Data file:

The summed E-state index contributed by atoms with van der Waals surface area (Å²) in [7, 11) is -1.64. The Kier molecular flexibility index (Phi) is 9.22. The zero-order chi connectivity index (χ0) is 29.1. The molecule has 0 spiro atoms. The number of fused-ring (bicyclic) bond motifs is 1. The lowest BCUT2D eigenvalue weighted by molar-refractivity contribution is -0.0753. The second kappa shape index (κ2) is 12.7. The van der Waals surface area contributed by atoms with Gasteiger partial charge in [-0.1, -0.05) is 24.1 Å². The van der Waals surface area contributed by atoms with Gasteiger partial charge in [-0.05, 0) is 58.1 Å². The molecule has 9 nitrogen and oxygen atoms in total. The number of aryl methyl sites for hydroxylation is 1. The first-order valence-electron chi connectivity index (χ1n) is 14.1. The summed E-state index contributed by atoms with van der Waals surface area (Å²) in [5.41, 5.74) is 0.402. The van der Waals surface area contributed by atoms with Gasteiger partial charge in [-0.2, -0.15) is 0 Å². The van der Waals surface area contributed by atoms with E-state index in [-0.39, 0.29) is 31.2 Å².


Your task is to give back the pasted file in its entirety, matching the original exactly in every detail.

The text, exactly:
The summed E-state index contributed by atoms with van der Waals surface area (Å²) in [7, 11) is -1.64. The Kier molecular flexibility index (Phi) is 9.22. The zero-order chi connectivity index (χ0) is 29.1. The molecule has 0 spiro atoms. The number of fused-ring (bicyclic) bond motifs is 1. The lowest BCUT2D eigenvalue weighted by molar-refractivity contribution is -0.0753. The second kappa shape index (κ2) is 12.7. The van der Waals surface area contributed by atoms with Gasteiger partial charge in [-0.1, -0.05) is 24.1 Å². The van der Waals surface area contributed by atoms with Gasteiger partial charge in [-0.05, 0) is 58.1 Å². The molecule has 9 nitrogen and oxygen atoms in total. The number of aryl methyl sites for hydroxylation is 1. The first-order valence-electron chi connectivity index (χ1n) is 14.1. The summed E-state index contributed by atoms with van der Waals surface area (Å²) in [5.41, 5.74) is 0.402. The van der Waals surface area contributed by atoms with Gasteiger partial charge in [-0.2, -0.15) is 0 Å². The van der Waals surface area contributed by atoms with E-state index in [-0.39, 0.29) is 31.2 Å².